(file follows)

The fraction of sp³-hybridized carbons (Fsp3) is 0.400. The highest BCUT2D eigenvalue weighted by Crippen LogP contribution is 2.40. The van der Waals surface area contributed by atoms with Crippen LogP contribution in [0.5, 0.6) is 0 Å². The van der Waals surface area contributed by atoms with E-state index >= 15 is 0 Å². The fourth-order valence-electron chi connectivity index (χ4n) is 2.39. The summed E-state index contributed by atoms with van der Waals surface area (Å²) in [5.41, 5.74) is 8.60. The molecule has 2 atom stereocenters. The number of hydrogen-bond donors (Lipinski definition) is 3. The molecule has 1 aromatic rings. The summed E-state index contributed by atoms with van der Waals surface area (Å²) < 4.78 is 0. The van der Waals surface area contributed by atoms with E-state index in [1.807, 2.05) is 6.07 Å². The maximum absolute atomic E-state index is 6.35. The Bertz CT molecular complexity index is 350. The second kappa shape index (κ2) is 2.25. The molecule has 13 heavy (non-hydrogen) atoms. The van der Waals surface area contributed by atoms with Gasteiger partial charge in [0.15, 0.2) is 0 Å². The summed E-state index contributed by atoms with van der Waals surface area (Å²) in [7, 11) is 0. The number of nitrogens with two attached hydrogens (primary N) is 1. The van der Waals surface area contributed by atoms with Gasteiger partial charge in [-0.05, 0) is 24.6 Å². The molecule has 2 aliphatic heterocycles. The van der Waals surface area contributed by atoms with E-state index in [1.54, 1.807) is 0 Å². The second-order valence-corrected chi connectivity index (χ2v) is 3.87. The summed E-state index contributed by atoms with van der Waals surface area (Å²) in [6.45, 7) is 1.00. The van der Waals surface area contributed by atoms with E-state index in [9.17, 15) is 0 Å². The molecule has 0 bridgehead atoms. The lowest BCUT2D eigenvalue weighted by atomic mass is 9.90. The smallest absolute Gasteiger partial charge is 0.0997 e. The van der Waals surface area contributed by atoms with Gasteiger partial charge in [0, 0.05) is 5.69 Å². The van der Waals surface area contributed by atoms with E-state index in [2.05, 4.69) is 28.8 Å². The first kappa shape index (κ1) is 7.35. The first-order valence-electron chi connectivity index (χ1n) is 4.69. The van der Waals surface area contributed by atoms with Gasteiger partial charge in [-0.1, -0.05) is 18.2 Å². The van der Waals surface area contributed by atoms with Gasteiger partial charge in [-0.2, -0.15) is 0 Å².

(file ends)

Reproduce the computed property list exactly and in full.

The fraction of sp³-hybridized carbons (Fsp3) is 0.400. The highest BCUT2D eigenvalue weighted by Crippen LogP contribution is 2.40. The van der Waals surface area contributed by atoms with Crippen LogP contribution in [0.5, 0.6) is 0 Å². The van der Waals surface area contributed by atoms with E-state index >= 15 is 0 Å². The fourth-order valence-electron chi connectivity index (χ4n) is 2.39. The summed E-state index contributed by atoms with van der Waals surface area (Å²) in [5.41, 5.74) is 8.60. The molecule has 2 atom stereocenters. The number of hydrogen-bond donors (Lipinski definition) is 3. The molecule has 1 aromatic rings. The summed E-state index contributed by atoms with van der Waals surface area (Å²) < 4.78 is 0. The van der Waals surface area contributed by atoms with E-state index in [1.807, 2.05) is 6.07 Å². The maximum absolute atomic E-state index is 6.35. The Bertz CT molecular complexity index is 350. The second kappa shape index (κ2) is 2.25. The molecule has 13 heavy (non-hydrogen) atoms. The van der Waals surface area contributed by atoms with Gasteiger partial charge in [0.15, 0.2) is 0 Å². The summed E-state index contributed by atoms with van der Waals surface area (Å²) in [7, 11) is 0. The number of nitrogens with two attached hydrogens (primary N) is 1. The van der Waals surface area contributed by atoms with Gasteiger partial charge in [-0.05, 0) is 24.6 Å². The molecule has 2 aliphatic heterocycles. The van der Waals surface area contributed by atoms with E-state index in [1.54, 1.807) is 0 Å². The second-order valence-corrected chi connectivity index (χ2v) is 3.87. The summed E-state index contributed by atoms with van der Waals surface area (Å²) in [6.45, 7) is 1.00. The van der Waals surface area contributed by atoms with E-state index in [9.17, 15) is 0 Å². The molecule has 0 bridgehead atoms. The lowest BCUT2D eigenvalue weighted by atomic mass is 9.90. The smallest absolute Gasteiger partial charge is 0.0997 e. The van der Waals surface area contributed by atoms with Gasteiger partial charge in [0, 0.05) is 5.69 Å². The van der Waals surface area contributed by atoms with E-state index in [2.05, 4.69) is 28.8 Å². The first kappa shape index (κ1) is 7.35. The first-order valence-electron chi connectivity index (χ1n) is 4.69. The van der Waals surface area contributed by atoms with Gasteiger partial charge in [-0.1, -0.05) is 18.2 Å². The van der Waals surface area contributed by atoms with Gasteiger partial charge in [-0.2, -0.15) is 0 Å².